Biscarrat made a last effort to stop his friends, but it was useless. In vain he threw himself before the rashest; in vain he clung to the rocks to bar the passage; the crowd of young men rushed into the cave, in the steps of the officer who had spoken last, but who had sprung in first, sword in hand, to face the unknown danger. Biscarrat, repulsed by his friends, unable to accompany them, without passing in the eyes of Porthos and Aramis for a traitor and a perjurer, with painfully attentive ear and unconsciously supplicating hands leaned against the rough side of a rock which he thought must be exposed to the fire of the musketeers. As to the guards, they penetrated further and further, with exclamations that grew fainter as they advanced. All at once, a discharge of musketry, growling like thunder, exploded in the entrails of the vault. Two or three balls were flattened against the rock on which Biscarrat was leaning. At the same instant, cries, shrieks, imprecations burst forth, and the little troop of gentlemen reappeared — some pale, some bleeding — all enveloped in a cloud of smoke, which the outer air seemed to suck from the depths of the cavern. “Biscarrat! Biscarrat!” cried the fugitives, “you knew there was an ambuscade in that cavern, and you did not warn us! Biscarrat, you are the cause that four of us are murdered men! Woe be to you, Biscarrat!”

“You are the cause of my being wounded unto death,” said one of the young men, letting a gush of scarlet life-blood vomit in his palm, and spattering it into Biscarrat’s livid face. “My blood be on your head!” And he rolled in agony at the feet of the young man.

“But, at least, tell us who is there?” cried several furious voices.

Biscarrat remained silent. “Tell us, or die!” cried the wounded man, raising himself upon one knee, and lifting towards his companion an arm bearing a useless sword. Biscarrat rushed towards him, opening his breast for the blow, but the wounded man fell back not to rise again, uttering a groan which was his last. Biscarrat, with hair on end, haggard eyes, and bewildered head, advanced towards the interior of the cavern, saying, “You are right. Death to me, who have allowed my comrades to be assassinated. I am a worthless wretch!” And throwing away his sword, for he wished to die without defending himself, he rushed head foremost into the cavern. The others followed him. The eleven who remained out of sixteen imitated his example; but they did not go further than the first. A second discharge laid five upon the icy sand; and as it was impossible to see whence this murderous thunder issued, the others fell back with a terror that can be better imagined than described. But, far from flying, as the others had done, Biscarrat remained safe and sound, seated on a fragment of rock, and waited. There were only six gentlemen left.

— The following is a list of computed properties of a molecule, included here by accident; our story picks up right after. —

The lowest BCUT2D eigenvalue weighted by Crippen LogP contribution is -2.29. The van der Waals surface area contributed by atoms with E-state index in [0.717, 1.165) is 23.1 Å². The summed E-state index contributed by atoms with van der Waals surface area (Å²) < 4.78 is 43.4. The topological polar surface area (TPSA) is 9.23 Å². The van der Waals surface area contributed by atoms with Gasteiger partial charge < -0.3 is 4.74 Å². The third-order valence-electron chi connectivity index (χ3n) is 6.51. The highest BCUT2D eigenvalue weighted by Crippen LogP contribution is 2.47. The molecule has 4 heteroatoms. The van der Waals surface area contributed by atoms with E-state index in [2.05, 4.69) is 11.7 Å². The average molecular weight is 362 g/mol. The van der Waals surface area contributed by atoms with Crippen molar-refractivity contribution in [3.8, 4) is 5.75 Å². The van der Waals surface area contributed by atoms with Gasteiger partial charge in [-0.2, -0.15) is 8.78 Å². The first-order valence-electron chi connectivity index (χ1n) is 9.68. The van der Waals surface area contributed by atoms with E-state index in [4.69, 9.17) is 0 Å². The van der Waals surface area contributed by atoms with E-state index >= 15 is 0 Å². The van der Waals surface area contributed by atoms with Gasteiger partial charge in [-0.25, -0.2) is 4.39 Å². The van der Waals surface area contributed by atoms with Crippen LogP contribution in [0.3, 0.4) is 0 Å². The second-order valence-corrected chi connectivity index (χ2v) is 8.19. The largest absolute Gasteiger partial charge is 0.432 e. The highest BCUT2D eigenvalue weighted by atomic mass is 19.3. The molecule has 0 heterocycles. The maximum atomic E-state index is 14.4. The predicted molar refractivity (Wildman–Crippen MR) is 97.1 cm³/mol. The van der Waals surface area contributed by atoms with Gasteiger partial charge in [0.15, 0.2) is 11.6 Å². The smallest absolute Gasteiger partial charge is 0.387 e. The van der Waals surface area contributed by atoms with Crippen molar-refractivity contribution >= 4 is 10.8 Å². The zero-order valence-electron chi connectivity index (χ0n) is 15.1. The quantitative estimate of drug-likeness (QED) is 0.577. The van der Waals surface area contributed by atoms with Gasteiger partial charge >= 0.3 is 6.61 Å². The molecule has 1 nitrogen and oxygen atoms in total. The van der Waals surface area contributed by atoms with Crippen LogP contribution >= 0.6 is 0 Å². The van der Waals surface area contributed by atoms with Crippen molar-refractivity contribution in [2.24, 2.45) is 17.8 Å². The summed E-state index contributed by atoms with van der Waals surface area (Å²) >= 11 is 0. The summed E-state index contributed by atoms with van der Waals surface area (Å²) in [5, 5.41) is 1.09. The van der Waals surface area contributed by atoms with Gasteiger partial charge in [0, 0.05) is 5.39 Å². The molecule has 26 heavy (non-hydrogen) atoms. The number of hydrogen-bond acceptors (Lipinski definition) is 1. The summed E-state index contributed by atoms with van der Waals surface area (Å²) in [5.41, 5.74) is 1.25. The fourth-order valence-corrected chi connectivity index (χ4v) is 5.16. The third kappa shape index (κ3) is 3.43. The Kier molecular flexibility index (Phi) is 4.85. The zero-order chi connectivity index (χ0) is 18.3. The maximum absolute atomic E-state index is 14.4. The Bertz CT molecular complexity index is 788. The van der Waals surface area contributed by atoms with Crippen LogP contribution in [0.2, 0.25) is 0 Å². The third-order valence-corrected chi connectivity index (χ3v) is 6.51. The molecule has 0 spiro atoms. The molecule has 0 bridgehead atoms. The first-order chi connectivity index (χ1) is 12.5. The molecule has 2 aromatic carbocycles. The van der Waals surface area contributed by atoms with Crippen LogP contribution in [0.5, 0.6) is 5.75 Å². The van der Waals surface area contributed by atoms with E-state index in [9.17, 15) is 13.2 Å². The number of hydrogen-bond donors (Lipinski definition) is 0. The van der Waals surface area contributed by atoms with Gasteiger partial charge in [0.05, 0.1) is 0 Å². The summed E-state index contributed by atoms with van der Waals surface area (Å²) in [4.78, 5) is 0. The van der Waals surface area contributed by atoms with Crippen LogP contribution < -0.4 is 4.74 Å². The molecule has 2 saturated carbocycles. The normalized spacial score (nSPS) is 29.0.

“Seriously,” said one of the survivors, “is it the devil?”

Ma foi! it is much worse,” said another.

“Ask Biscarrat, he knows.”

“Where is Biscarrat?” The young men looked round them, and saw that Biscarrat did not answer.

“He is dead!” said two or three voices.

“Oh! no!” replied another, “I saw him through the smoke, sitting quietly on a rock. He is in the cavern; he is waiting for us.”

“He must know who are there.”

“And how should he know them?”

“He was taken prisoner by the rebels.”

“That is true. Well! let us call him, and learn from him whom we have to deal with.” And all voices shouted, “Biscarrat! Biscarrat!” But Biscarrat did not answer.

“Good!” said the officer who had shown so much coolness in the affair. “We have no longer any need of him; here are reinforcements coming.”

In fact, a company of guards, left in the rear by their officers, whom the ardor of the chase had carried away — from seventy-five to eighty men — arrived in good order, led by their captain and the first lieutenant. The five officers hastened to meet their soldiers; and, in language the eloquence of which may be easily imagined, they related the adventure, and asked for aid. The captain interrupted them. “Where are your companions?” demanded he.